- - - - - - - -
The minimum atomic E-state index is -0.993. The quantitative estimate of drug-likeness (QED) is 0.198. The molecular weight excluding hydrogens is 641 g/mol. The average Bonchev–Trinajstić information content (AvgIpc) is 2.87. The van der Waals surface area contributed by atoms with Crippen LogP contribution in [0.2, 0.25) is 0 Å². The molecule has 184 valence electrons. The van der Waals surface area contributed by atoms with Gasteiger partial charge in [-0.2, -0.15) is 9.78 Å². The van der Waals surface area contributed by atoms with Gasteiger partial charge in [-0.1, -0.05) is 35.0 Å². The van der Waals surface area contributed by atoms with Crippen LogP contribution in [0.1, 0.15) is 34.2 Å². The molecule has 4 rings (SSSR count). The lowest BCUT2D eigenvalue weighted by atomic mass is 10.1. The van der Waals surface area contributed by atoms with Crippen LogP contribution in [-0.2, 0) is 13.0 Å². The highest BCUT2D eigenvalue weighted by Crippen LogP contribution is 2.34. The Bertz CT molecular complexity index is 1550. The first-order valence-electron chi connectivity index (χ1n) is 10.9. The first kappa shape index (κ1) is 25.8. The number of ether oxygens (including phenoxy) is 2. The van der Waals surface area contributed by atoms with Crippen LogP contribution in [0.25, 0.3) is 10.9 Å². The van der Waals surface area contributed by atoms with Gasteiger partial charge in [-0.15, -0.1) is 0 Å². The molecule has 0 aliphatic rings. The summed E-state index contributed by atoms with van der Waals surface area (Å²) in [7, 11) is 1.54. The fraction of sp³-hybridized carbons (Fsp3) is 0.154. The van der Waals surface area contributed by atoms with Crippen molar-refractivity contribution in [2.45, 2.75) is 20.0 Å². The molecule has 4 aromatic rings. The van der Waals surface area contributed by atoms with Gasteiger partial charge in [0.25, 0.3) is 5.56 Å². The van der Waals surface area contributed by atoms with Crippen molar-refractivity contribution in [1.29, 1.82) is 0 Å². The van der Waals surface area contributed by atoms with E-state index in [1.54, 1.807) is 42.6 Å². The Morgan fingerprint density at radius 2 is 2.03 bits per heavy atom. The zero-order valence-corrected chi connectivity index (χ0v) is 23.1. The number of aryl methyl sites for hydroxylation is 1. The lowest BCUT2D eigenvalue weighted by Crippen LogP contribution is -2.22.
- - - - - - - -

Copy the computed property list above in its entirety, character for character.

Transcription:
The minimum atomic E-state index is -0.993. The quantitative estimate of drug-likeness (QED) is 0.198. The molecular weight excluding hydrogens is 641 g/mol. The average Bonchev–Trinajstić information content (AvgIpc) is 2.87. The van der Waals surface area contributed by atoms with Crippen LogP contribution in [0.2, 0.25) is 0 Å². The molecule has 184 valence electrons. The van der Waals surface area contributed by atoms with Gasteiger partial charge in [-0.2, -0.15) is 9.78 Å². The van der Waals surface area contributed by atoms with Gasteiger partial charge in [-0.1, -0.05) is 35.0 Å². The van der Waals surface area contributed by atoms with Crippen LogP contribution in [0.1, 0.15) is 34.2 Å². The molecule has 4 rings (SSSR count). The lowest BCUT2D eigenvalue weighted by atomic mass is 10.1. The van der Waals surface area contributed by atoms with Crippen LogP contribution in [-0.2, 0) is 13.0 Å². The highest BCUT2D eigenvalue weighted by Crippen LogP contribution is 2.34. The Bertz CT molecular complexity index is 1550. The first-order valence-electron chi connectivity index (χ1n) is 10.9. The first kappa shape index (κ1) is 25.8. The number of ether oxygens (including phenoxy) is 2. The van der Waals surface area contributed by atoms with Crippen LogP contribution in [0.25, 0.3) is 10.9 Å². The van der Waals surface area contributed by atoms with Gasteiger partial charge in [-0.15, -0.1) is 0 Å². The molecule has 0 aliphatic rings. The summed E-state index contributed by atoms with van der Waals surface area (Å²) in [7, 11) is 1.54. The fraction of sp³-hybridized carbons (Fsp3) is 0.154. The van der Waals surface area contributed by atoms with Crippen molar-refractivity contribution in [2.45, 2.75) is 20.0 Å². The molecule has 4 aromatic rings. The van der Waals surface area contributed by atoms with Gasteiger partial charge in [0.25, 0.3) is 5.56 Å². The van der Waals surface area contributed by atoms with Crippen molar-refractivity contribution in [1.29, 1.82) is 0 Å². The van der Waals surface area contributed by atoms with E-state index in [1.54, 1.807) is 42.6 Å². The Morgan fingerprint density at radius 2 is 2.03 bits per heavy atom. The zero-order valence-corrected chi connectivity index (χ0v) is 23.1. The number of aryl methyl sites for hydroxylation is 1. The lowest BCUT2D eigenvalue weighted by Crippen LogP contribution is -2.22.